Tag Archives: Allied forces

Three words launched campaign to save the world


“OK. We’ll go.”

Right then and right there, with those words, the order went out from the supreme commander of Allied forces in Europe.

The invasion of Europe was on.

General of the U.S. Army Dwight D. Eisenhower faced a terrible dilemma. The weather over the English Channel had been horrible. The invasion of France had been delayed once already. Hundreds of thousands of men had assembled and prepared in Great Britain for Operation Overlord.

Ike then caught a bit of a break. The weather was going to cooperate — more or less — on June 6, 1944. That’s when he decided to issue the order.

The men set out in ships. They boarded landing craft and hit the French coastline along five beachheads. American and British soldiers stormed four of them; Canadians stormed the fifth one.

Eisenhower had drafted two statements in preparation for that event, one to proclaim victory on the beach, the other to take full responsibility in case it went badly. He didn’t have to deliver the latter statement.

It has become fashionable in the present day to invoke Ike’s memory as we discuss the merits of the individuals seeking the U.S. presidency. Those who defend the current Republican presumptive nominee’s lack of government experience often cite Eisenhower’s own lack of such qualifications when he ran for president in 1952.

No, he didn’t have that kind of experience. All he did, though, was save the world from tyranny.

Eight years after saying simply, “OK. We’ll go,” the presidency became his for the taking.

So it was on this day 72 years ago that thousands upon thousands of young men followed their commander’s order.

May God bless them all.

Condemnations pouring out over latest ISIL atrocity

President Obama called it “heinous.” Secretary of State John Kerry called it “barbaric.” Japanese Prime Minister Shinzo Abe called it a “cruel and despicable act of terrorism.”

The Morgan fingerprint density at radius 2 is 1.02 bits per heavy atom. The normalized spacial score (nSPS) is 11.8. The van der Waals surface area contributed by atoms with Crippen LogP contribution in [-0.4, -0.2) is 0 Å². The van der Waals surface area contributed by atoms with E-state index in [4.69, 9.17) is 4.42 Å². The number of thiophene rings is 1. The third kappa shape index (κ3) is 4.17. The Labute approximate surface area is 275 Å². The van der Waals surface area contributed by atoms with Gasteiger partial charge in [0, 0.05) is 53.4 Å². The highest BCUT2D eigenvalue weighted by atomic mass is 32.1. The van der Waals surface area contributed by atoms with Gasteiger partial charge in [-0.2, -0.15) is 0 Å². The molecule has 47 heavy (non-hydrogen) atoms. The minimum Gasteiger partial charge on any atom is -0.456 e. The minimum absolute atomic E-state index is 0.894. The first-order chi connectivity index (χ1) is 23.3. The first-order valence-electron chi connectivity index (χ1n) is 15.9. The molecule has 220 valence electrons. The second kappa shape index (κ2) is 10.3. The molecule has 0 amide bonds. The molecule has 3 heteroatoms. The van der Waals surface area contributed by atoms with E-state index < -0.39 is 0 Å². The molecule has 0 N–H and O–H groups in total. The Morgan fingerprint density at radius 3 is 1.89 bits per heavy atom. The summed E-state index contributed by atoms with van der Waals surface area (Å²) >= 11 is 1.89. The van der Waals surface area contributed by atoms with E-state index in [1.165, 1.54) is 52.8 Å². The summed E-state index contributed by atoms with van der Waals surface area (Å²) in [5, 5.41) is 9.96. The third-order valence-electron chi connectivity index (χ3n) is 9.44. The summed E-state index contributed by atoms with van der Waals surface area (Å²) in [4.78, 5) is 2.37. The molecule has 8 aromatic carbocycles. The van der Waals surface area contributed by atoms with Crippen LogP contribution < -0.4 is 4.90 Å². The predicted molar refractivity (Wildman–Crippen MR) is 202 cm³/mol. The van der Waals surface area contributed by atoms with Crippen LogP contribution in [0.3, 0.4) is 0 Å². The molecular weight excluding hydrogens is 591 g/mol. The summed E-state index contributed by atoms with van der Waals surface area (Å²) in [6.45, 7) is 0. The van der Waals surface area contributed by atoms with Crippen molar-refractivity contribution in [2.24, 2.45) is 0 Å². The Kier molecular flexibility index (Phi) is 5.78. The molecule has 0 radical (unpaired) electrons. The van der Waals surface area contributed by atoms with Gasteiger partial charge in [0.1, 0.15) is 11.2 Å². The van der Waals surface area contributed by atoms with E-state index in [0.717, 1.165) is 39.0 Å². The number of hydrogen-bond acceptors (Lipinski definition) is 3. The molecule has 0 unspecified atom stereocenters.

The object of this worldwide scorn once again is the Islamic State, which reportedly beheaded a captured Japanese journalist supposedly in “retaliation” for Japan’s assistance in the international fight against these terrorist monsters.


Kenji Goto was murdered because Japan has been sending food and medical supplies to assist the international coalition and to lend aid to those who are suffering from the violence in Iraq and Syria, where ISIL is conducting its reign of terror and destruction.

Japan’s hands are tied in this fight, given that its government is sworn by the treaty it signed at the end of World War II that prohibits it from deploying armed forces overseas. Japan maintains a stout military for national defense purposes only. And that’s an understandable caveat that the Allies placed on Japan, given its own history of ruthlessness and, um, barbarism during WWII.

However, none of that excuses for an instant the fate that apparently befell Kenji Goto and Huruna Yakawa — who was beheaded earlier.

All of this insane ghoulishness only requires that we maintain the fight against these monstrous agents of evil.

ISIL’s appetite for barbarism stretches one’s ability to describe it in strong enough language. Heinous, despicable, barbaric, cruel? Yes, all of those are true, but they don’t go far enough. I’m at a loss to find the appropriate description to hang on these monsters.

They need to die. A painful and excruciating death would suit many of us just fine.


Auschwitz liberation turns 70

This still-new year has just welcomed the first of many 70-year anniversaries, most of which are related to the Second World War.

It was 70 years ago this week that the Red Army, which was storming across eastern Europe on its way to Berlin, liberated the Auschwitz death camp, where the Nazi monsters exterminated thousands of prisoners, mostly Jews, while pursuing what Adolf Hitler called “the final solution.”


Other death camps would be liberated by the Soviets — and by American, British and Allied forces rolling toward Berlin from the west. They would uncover horrors never imagined.

The world will spend a good bit of time this year looking back on the final chapter of the world’s most destructive conflict.

Seventy years ago this year:

* Hitler died, taking his own life to avoid being captured by the Soviet army. Good riddance to that hideous monster.

* Franklin D. Roosevelt died. For many Americans alive at the time, he was the only president they knew. He helped rescue the nation from the depths of depression and then led it into battle against tyranny.

* The Manhattan Project brought us the atomic bomb, which FDR’s successor, President Truman, ordered dropped on Hiroshima and Nagasaki. We’ll have much more to say about that at a later time.

* The Allies declared Victory in Europe, and the world celebrated VE Day, as Nazi Germany surrendered.

* The Japanese surrendered later and General of the Army Douglas MacArthur accepted their surrender aboard the USS Missouri.

* The United Nations was founded in San Francisco.

Nineteen forty-five was a monumental year, yes?

World War II ended and the world began picking up the pieces of its shattered existence.